Disney in Shanghai promises ‘distinctly Chinese’ park

Paul Traynor
Associated Press

Shanghai — Walt Disney Co. promises a “distinctly Chinese” experience at its first theme park in mainland China with a teahouse and Minnie Mouse dolls in traditional qipao dresses alongside its trademark castle and a Toy Story hotel.

The $5.5 billion Shanghai Disneyland gives the Hollywood giant a chance to burnish the brand behind “Frozen” in the world’s most populous film market, and to revive its struggling international theme park business.

The park was opening Thursday with a lavish celebration, though the festive sentiment was tempered by grim news from Florida that an alligator killed a 2-year-old boy at Disney’s flagship Walt Disney World. The boy drowned after the animal dragged him into the water at a lagoon in the park on Tuesday.”

Shanghai Disneyland’s launch followed a decade of negotiations, five years of construction and weeks of testing that Disney chairman Bob Iger said has seen 1 million visitors try out its rides, shops, restaurants and two hotels.

Global brands like Disney are rushing to create products for Chinese tastes. The company added China-themed elements and put the emphasis on popular characters at the Shanghai park, while downplaying its American identity. At the entrance, instead of “Main Street USA,” it’s “Mickey Avenue.”

“The most important thing is that this is authentically Disney and distinctly Chinese,” Iger told reporters Wednesday ahead of the opening.

In a garden leading to its iconic Storybook Castle, Disney created a “Garden of the Twelve Friends” using characters such as Remy from “Ratatouille” and Tigger from “Winnie the Pooh” as animals of the Chinese Zodiac. Disney says the park’s Wandering Moon Teahouse, modeled on a building in eastern China, is the only Chinese-style structure in any of its parks.

Analysts expect Shanghai Disneyland to become the world’s most-visited theme park, attracting at least 15 million and as many as 50 million guests a year. By contrast, Disney’s flagship Walt Disney World in Orlando, Florida, drew 19.3 million people in 2014.

“It’s going to be a huge success. Everybody in China who has a kid or a grandkid is going to want to go to Shanghai Disney,” said Shaun Rein, managing director of China Market Research in Shanghai.

Despite a sharp slowdown in growth, China’s economy still is one of the world’s best-performing and tourism spending is rising.

Total visitor numbers to Chinese theme parks are forecast to more than double to 282 million in 2019 from 2014’s 133 million, according to Euromonitor International, a research company.

“Even with the weak economy, Chinese are not cutting back on tourism,” said Rein. “They are still spending on experiences and on their kids.”

Shanghai represents a market of 300 million people living within three hours of the park by car or train in one of China’s most affluent regions. China’s bullet train network can draw in areas further afield.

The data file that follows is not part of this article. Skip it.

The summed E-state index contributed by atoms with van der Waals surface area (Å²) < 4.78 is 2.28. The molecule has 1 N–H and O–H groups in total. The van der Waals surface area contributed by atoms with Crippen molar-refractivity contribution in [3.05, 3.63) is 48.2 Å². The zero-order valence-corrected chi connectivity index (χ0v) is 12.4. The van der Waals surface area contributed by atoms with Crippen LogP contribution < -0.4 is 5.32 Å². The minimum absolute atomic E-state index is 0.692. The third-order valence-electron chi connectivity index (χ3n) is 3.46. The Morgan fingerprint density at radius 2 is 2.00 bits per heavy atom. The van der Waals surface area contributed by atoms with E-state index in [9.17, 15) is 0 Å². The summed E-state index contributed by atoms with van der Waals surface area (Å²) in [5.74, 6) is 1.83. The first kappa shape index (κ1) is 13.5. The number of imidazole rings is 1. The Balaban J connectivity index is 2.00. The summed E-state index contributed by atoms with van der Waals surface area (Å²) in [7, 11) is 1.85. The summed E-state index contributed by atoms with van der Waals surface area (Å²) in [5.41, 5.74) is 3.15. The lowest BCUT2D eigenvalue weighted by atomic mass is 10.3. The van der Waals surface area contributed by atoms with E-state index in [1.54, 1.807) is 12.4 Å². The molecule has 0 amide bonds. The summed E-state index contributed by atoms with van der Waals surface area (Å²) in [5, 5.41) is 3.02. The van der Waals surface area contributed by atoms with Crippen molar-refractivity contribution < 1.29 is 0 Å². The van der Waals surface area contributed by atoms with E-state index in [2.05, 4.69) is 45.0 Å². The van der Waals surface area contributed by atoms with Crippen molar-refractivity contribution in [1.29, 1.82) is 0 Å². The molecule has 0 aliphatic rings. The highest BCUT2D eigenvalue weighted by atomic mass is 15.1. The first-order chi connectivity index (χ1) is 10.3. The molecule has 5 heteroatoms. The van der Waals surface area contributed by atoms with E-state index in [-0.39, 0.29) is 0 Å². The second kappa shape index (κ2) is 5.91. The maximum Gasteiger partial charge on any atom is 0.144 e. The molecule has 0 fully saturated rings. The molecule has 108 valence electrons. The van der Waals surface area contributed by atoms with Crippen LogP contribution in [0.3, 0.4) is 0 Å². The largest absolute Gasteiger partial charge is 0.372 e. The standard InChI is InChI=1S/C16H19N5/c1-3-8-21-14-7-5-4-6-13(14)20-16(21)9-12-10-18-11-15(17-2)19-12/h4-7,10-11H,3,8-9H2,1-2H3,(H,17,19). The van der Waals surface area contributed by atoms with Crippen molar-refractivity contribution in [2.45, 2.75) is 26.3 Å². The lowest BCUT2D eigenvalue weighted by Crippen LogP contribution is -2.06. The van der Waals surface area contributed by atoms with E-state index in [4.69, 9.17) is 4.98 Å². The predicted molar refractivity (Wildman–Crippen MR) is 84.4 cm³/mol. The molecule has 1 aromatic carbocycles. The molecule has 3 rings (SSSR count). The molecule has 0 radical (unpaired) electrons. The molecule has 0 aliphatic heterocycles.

The park should generate some $1.5 billion to $4.5 billion a year in revenue, according to Drexel Hamilton analyst Tony Wible.

However, Disney’s state-owned Chinese partner, the Shanghai Shendi (Group) Co. Ltd., which owns 57 percent of the 2.9-square-mile park, will get the lion’s share.

Disney’s international parks, which include local partnerships in Paris, Hong Kong and Tokyo, haven’t made a profit in six of the past 10 years, Wible figures. So the main advantage of the huge park may be promotion of the brand and merchandise.

China’s tourism market is filled with inexperienced but ambitious competitors for Disney, from theme parks to golf resorts to cultural parks.

The country’s biggest real estate developer, Wanda Group, opened a $3 billion entertainment complex in the southern city of Nanchang in May that it said is the first in a planned series. Wanda’s founder, Wang Jianlin, Asia’s second-richest businessman, said he wants to “overtake Disney” as the biggest global tourism company by 2020.

Wanda Group bought Hollywood studio Legendary Entertainment in January, part of a string of acquisitions meant to transform Wang’s shopping malls-and-hotels conglomerate into an entertainment powerhouse.

China is a challenging environment in other ways, too: Disney also faces official controls on business activities and taking profits out of the country. Live entertainment such as its “Lion King” stage show requires approval by Chinese censors.

Disney’s DisneyLife direct-to-consumer online movie and book offering was closed in April, five months after opening, amidst a Chinese regulatory review.

“The challenge is: How do you extract value out of that environment?” said Wible. “The Chinese results are good for the box office, but you only get 25 cents on every dollar. Similar to the parks, you don’t really get to take much out of the country.”

For now, Rein said, Shanghai Disneyland “is far above anything else in China.”

YouGov, a market research firm, said 44 percent of people it surveyed in China in May said they plan to visit Shanghai Disneyland within the next 12 months. It said 80 percent plan to take family members.

“Disney is good. I had a lot of fun during the trial. It is exciting. The architecture, the castle and other buildings are very special,” said Wang Lei, who works for a food chain in Shanghai. “I’m sure I will go again, maybe again and again. I’ll bring my kids and relatives from my hometown,” she said.

But Disney faces the danger that it might be so crowded potential visitors would be put off.

Wang felt the park was too small.

“People are waiting in line for long hours to have fun, which is not fun,” Wang said.